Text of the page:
The present study revealed a significantly different picture of paragonimiasis in Changlang district of Arunachal Pradesh than the one appeared in 2007 [7] . The prevalence of paragonimiasis both in terms of seropositivity and egg positivity has declined substantially. The results of this study should be a reason for cautious optimism that pro-active case detection and treatment of paragonimiasis cases together with community education can significantly reduce this food-borne disease in highly endemic and difficult to access foci and ultimately may contribute to the elimination of paragonimiasis in NE region. This strategy of hotspot targeted active case detection and treatment of infected cases together with community education for raising the awareness about paragonimiasis appears to be a feasible method for controlling paragonimiasis in remote and difficult to access foci.

In northeastern India paragonimiasis mostly affects communities who have very limited economic development and reside in the remote hilly and forested areas with poor access to health care facilities [6],[7],[13] . Although paragonimiasis is clinically important [17] , yet it is a neglected food-borne trematode infection in NE region of India. Various factors like lack of education, poverty, remoteness of health care facilities are responsible for high prevalence of lung fluke infections in the endemic areas of Arunachal Pradesh.

Control initiatives from other countries where paragonimiasis is endemic, have revealed that lung fluke infection can be controlled effectively by active detection and treatment of cases and imparting education in a culturally sensitive manner by encouraging good sanitary practices, discouraging risky food habits like consumption of raw or partially cooked crabs or crayfishes [17] . In countries like China, Korea and Japan paragonimiasis control initiatives have considerably reduced the prevalence of the lung fluke infections [1] . In South Korea more than one million people were infected in 1950s [18],[19],[20] . However, sustained control efforts have dramatically reduced the prevalence of paragonimiasis which ranged earlier from 7.4 to 52.8 per cent [1] in different regions to almost negligible levels. In China where paragonimiasis is highly endemic, the surveillance and control measures are actively carried out to reduce prevalence of this disease [21],[22],[23],[24] . Japan has a national programme for controlling paragonimiasis which has resulted in a significant decrease in prevalence of paragonimiasis [1] . Similarly, paragonimiasis control initiatives have been undertaken in other endemic Western Pacific countries [21] .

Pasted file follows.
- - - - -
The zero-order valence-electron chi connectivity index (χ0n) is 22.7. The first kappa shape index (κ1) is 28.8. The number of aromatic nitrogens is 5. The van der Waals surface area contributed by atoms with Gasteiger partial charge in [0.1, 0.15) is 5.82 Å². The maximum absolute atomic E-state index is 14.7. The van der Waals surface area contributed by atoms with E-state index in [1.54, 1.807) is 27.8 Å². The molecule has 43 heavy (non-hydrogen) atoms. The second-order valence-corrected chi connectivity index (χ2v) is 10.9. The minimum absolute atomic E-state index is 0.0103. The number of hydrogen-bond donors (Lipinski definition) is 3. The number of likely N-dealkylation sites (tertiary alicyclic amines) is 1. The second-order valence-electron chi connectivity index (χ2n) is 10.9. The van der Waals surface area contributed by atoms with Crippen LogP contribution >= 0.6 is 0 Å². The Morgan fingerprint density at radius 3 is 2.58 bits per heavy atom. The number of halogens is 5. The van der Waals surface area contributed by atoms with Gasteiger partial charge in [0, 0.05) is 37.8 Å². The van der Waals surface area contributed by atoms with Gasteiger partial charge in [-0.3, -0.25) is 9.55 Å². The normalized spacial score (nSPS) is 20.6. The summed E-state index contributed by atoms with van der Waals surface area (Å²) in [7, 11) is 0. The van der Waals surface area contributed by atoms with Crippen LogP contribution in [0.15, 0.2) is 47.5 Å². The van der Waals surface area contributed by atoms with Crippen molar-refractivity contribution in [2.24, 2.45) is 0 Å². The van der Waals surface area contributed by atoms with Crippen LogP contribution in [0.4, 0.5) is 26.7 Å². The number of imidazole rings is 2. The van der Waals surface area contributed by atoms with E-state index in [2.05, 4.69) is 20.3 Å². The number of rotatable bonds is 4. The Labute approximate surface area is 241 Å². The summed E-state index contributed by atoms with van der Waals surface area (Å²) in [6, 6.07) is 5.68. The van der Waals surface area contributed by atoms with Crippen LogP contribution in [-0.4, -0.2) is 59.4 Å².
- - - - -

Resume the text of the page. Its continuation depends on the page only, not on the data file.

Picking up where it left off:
In 2012, the WHO provided a roadmap for combating neglected tropical diseases including paragonimiasis [25] . It was suggested that by 2015 preventive chemotherapy and morbidity control should also be considered for combatting paragonimiasis and other food-borne trematode (FBT) infections wherever feasible. It was also suggested that by 2020, 75 per cent of population at the risk of FBT should be reached by chemotherapy. However, usefulness of preventive chemotherapy for control of paragonimiasis is yet to be evaluated [1],[ 26] . Studies conducted earlier [6],[ 13] , including the present study have shown that TB and paragonimiasis are overlapping public health issues in NE region. At present, there is no national level intervention programme targeted towards control of paragonimiasis in India. Integration of paragonimiasis control with the national TB control programme will be an important step towards paragonimiasis elimination in the NE region.

In conclusion, our results showed that active case detection and treatment of infected cases together with community education and awareness programme could be a method to achieve control of paragonimiasis in the endemic areas of NE region of India.


   Acknowledgment Top


Authors acknowledge the Indian Council of Medical Research, New Delhi, for providing financial support.

 
   References Top